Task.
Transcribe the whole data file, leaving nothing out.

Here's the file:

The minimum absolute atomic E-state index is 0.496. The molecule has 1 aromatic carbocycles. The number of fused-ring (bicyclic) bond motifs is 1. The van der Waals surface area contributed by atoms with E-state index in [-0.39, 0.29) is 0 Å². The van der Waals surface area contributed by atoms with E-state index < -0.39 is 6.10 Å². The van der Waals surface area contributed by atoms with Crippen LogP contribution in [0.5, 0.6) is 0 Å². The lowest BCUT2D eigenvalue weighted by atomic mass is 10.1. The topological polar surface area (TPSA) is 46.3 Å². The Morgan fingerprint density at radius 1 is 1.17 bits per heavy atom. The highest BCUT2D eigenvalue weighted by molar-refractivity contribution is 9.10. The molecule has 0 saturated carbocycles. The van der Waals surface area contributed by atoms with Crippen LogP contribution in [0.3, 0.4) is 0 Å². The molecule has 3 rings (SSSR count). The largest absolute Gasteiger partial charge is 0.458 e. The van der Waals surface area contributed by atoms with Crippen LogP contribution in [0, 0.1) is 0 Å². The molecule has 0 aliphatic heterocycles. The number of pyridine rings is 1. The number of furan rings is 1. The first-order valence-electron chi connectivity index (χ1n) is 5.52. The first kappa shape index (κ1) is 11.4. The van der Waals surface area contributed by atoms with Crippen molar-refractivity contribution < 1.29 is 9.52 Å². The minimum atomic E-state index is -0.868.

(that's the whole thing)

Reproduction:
The minimum absolute atomic E-state index is 0.496. The molecule has 1 aromatic carbocycles. The number of fused-ring (bicyclic) bond motifs is 1. The van der Waals surface area contributed by atoms with E-state index in [-0.39, 0.29) is 0 Å². The van der Waals surface area contributed by atoms with E-state index < -0.39 is 6.10 Å². The van der Waals surface area contributed by atoms with Crippen LogP contribution in [0.5, 0.6) is 0 Å². The lowest BCUT2D eigenvalue weighted by atomic mass is 10.1. The topological polar surface area (TPSA) is 46.3 Å². The Morgan fingerprint density at radius 1 is 1.17 bits per heavy atom. The highest BCUT2D eigenvalue weighted by molar-refractivity contribution is 9.10. The molecule has 0 saturated carbocycles. The van der Waals surface area contributed by atoms with Crippen LogP contribution in [0.3, 0.4) is 0 Å². The molecule has 3 rings (SSSR count). The largest absolute Gasteiger partial charge is 0.458 e. The van der Waals surface area contributed by atoms with Crippen LogP contribution in [0, 0.1) is 0 Å². The molecule has 0 aliphatic heterocycles. The number of pyridine rings is 1. The number of furan rings is 1. The first-order valence-electron chi connectivity index (χ1n) is 5.52. The first kappa shape index (κ1) is 11.4. The van der Waals surface area contributed by atoms with Crippen molar-refractivity contribution < 1.29 is 9.52 Å². The minimum atomic E-state index is -0.868.